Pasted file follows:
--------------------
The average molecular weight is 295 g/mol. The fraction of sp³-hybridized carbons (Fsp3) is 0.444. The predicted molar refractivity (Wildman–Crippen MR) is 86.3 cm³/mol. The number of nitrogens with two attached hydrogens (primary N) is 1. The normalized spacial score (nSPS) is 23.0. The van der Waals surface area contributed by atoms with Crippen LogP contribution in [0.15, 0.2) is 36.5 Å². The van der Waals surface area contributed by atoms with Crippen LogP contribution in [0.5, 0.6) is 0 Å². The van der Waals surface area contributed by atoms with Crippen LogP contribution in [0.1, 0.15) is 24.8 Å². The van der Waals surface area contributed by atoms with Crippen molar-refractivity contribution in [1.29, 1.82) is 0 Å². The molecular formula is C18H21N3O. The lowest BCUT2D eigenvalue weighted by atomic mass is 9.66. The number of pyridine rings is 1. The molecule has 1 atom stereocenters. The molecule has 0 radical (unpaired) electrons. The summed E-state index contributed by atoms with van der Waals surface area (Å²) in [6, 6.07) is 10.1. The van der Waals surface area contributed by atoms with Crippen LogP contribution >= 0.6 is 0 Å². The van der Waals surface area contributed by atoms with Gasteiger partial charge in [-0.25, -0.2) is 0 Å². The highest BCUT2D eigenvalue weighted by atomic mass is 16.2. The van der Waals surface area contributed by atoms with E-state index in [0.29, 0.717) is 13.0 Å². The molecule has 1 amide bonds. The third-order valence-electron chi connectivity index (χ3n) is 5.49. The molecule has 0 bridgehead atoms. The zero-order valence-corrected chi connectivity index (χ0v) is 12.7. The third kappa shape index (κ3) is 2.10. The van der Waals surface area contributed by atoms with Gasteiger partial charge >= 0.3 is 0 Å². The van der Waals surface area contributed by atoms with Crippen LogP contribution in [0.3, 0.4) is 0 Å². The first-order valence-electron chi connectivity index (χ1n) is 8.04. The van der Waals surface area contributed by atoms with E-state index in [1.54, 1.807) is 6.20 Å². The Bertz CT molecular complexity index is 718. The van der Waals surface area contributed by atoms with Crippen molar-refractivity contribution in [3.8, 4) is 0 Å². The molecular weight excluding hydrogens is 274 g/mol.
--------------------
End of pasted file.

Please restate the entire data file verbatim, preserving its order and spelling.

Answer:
The average molecular weight is 295 g/mol. The fraction of sp³-hybridized carbons (Fsp3) is 0.444. The predicted molar refractivity (Wildman–Crippen MR) is 86.3 cm³/mol. The number of nitrogens with two attached hydrogens (primary N) is 1. The normalized spacial score (nSPS) is 23.0. The van der Waals surface area contributed by atoms with Crippen LogP contribution in [0.15, 0.2) is 36.5 Å². The van der Waals surface area contributed by atoms with Crippen LogP contribution in [0.5, 0.6) is 0 Å². The van der Waals surface area contributed by atoms with Crippen LogP contribution in [0.1, 0.15) is 24.8 Å². The van der Waals surface area contributed by atoms with Crippen molar-refractivity contribution in [1.29, 1.82) is 0 Å². The molecular formula is C18H21N3O. The lowest BCUT2D eigenvalue weighted by atomic mass is 9.66. The number of pyridine rings is 1. The molecule has 1 atom stereocenters. The molecule has 0 radical (unpaired) electrons. The summed E-state index contributed by atoms with van der Waals surface area (Å²) in [6, 6.07) is 10.1. The van der Waals surface area contributed by atoms with Crippen LogP contribution >= 0.6 is 0 Å². The van der Waals surface area contributed by atoms with Gasteiger partial charge in [-0.25, -0.2) is 0 Å². The highest BCUT2D eigenvalue weighted by atomic mass is 16.2. The van der Waals surface area contributed by atoms with E-state index in [0.29, 0.717) is 13.0 Å². The molecule has 1 amide bonds. The third-order valence-electron chi connectivity index (χ3n) is 5.49. The molecule has 0 bridgehead atoms. The zero-order valence-corrected chi connectivity index (χ0v) is 12.7. The third kappa shape index (κ3) is 2.10. The van der Waals surface area contributed by atoms with Gasteiger partial charge >= 0.3 is 0 Å². The van der Waals surface area contributed by atoms with Crippen LogP contribution in [0.3, 0.4) is 0 Å². The first-order valence-electron chi connectivity index (χ1n) is 8.04. The van der Waals surface area contributed by atoms with E-state index in [1.54, 1.807) is 6.20 Å². The Bertz CT molecular complexity index is 718. The van der Waals surface area contributed by atoms with Crippen molar-refractivity contribution in [3.8, 4) is 0 Å². The molecular weight excluding hydrogens is 274 g/mol.